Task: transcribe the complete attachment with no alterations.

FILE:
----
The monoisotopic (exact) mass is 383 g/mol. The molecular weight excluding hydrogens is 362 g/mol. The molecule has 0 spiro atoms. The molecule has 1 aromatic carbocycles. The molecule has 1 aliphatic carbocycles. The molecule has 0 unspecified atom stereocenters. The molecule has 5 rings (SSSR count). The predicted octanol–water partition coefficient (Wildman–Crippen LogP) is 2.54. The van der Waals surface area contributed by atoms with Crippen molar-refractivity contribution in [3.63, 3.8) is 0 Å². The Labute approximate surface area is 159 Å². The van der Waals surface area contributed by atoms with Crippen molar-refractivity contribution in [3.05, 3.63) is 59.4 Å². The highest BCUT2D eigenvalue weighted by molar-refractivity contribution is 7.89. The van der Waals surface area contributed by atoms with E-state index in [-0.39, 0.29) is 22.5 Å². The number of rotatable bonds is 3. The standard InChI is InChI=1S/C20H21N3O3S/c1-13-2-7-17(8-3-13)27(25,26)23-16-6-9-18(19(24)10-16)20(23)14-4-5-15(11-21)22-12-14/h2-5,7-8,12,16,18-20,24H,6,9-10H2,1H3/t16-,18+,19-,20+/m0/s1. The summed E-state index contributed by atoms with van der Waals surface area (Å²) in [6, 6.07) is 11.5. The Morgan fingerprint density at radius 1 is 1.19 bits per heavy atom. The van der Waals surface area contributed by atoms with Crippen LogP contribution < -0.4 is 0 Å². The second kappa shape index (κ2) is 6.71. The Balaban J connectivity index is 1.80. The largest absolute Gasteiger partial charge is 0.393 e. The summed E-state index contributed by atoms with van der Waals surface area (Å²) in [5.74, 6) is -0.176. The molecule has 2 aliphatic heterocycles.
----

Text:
The monoisotopic (exact) mass is 383 g/mol. The molecular weight excluding hydrogens is 362 g/mol. The molecule has 0 spiro atoms. The molecule has 1 aromatic carbocycles. The molecule has 1 aliphatic carbocycles. The molecule has 0 unspecified atom stereocenters. The molecule has 5 rings (SSSR count). The predicted octanol–water partition coefficient (Wildman–Crippen LogP) is 2.54. The van der Waals surface area contributed by atoms with Crippen molar-refractivity contribution in [3.63, 3.8) is 0 Å². The Labute approximate surface area is 159 Å². The van der Waals surface area contributed by atoms with Crippen molar-refractivity contribution in [3.05, 3.63) is 59.4 Å². The highest BCUT2D eigenvalue weighted by molar-refractivity contribution is 7.89. The van der Waals surface area contributed by atoms with E-state index in [-0.39, 0.29) is 22.5 Å². The number of rotatable bonds is 3. The standard InChI is InChI=1S/C20H21N3O3S/c1-13-2-7-17(8-3-13)27(25,26)23-16-6-9-18(19(24)10-16)20(23)14-4-5-15(11-21)22-12-14/h2-5,7-8,12,16,18-20,24H,6,9-10H2,1H3/t16-,18+,19-,20+/m0/s1. The summed E-state index contributed by atoms with van der Waals surface area (Å²) in [6, 6.07) is 11.5. The Morgan fingerprint density at radius 1 is 1.19 bits per heavy atom. The van der Waals surface area contributed by atoms with Crippen LogP contribution < -0.4 is 0 Å². The second kappa shape index (κ2) is 6.71. The Balaban J connectivity index is 1.80. The largest absolute Gasteiger partial charge is 0.393 e. The summed E-state index contributed by atoms with van der Waals surface area (Å²) in [5.74, 6) is -0.176. The molecule has 2 aliphatic heterocycles.